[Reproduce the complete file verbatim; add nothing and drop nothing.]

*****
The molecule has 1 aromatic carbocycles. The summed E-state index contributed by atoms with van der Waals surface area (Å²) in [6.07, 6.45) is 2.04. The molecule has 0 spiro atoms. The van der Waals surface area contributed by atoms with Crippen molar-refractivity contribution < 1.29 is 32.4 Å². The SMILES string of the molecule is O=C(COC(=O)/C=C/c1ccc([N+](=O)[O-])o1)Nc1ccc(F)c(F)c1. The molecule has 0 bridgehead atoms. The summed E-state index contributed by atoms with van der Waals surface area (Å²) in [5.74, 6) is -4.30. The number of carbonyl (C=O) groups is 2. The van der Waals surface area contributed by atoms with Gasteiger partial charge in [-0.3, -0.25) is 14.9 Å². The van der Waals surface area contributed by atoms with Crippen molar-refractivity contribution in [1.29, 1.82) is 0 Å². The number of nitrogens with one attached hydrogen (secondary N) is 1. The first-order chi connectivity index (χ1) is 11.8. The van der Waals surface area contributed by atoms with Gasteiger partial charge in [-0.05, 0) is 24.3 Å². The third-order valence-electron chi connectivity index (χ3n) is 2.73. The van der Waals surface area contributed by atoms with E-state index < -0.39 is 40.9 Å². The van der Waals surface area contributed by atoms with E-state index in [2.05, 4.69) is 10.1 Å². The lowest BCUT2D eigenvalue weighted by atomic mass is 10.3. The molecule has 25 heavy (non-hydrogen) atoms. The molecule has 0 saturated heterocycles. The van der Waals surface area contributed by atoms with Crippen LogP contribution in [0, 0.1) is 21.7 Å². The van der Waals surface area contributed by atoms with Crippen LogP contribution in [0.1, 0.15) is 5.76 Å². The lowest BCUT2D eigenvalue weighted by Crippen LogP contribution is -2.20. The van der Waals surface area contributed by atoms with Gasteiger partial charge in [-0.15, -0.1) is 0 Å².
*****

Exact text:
The molecule has 1 aromatic carbocycles. The summed E-state index contributed by atoms with van der Waals surface area (Å²) in [6.07, 6.45) is 2.04. The molecule has 0 spiro atoms. The van der Waals surface area contributed by atoms with Crippen molar-refractivity contribution < 1.29 is 32.4 Å². The SMILES string of the molecule is O=C(COC(=O)/C=C/c1ccc([N+](=O)[O-])o1)Nc1ccc(F)c(F)c1. The molecule has 0 bridgehead atoms. The summed E-state index contributed by atoms with van der Waals surface area (Å²) in [5.74, 6) is -4.30. The number of carbonyl (C=O) groups is 2. The van der Waals surface area contributed by atoms with Gasteiger partial charge in [-0.3, -0.25) is 14.9 Å². The van der Waals surface area contributed by atoms with Crippen molar-refractivity contribution in [1.29, 1.82) is 0 Å². The number of nitrogens with one attached hydrogen (secondary N) is 1. The first-order chi connectivity index (χ1) is 11.8. The van der Waals surface area contributed by atoms with Gasteiger partial charge in [-0.05, 0) is 24.3 Å². The third-order valence-electron chi connectivity index (χ3n) is 2.73. The van der Waals surface area contributed by atoms with E-state index < -0.39 is 40.9 Å². The van der Waals surface area contributed by atoms with E-state index in [2.05, 4.69) is 10.1 Å². The lowest BCUT2D eigenvalue weighted by atomic mass is 10.3. The molecule has 25 heavy (non-hydrogen) atoms. The molecule has 0 saturated heterocycles. The van der Waals surface area contributed by atoms with Crippen LogP contribution in [0, 0.1) is 21.7 Å². The van der Waals surface area contributed by atoms with Crippen LogP contribution in [0.1, 0.15) is 5.76 Å². The lowest BCUT2D eigenvalue weighted by Crippen LogP contribution is -2.20. The van der Waals surface area contributed by atoms with Gasteiger partial charge in [-0.15, -0.1) is 0 Å².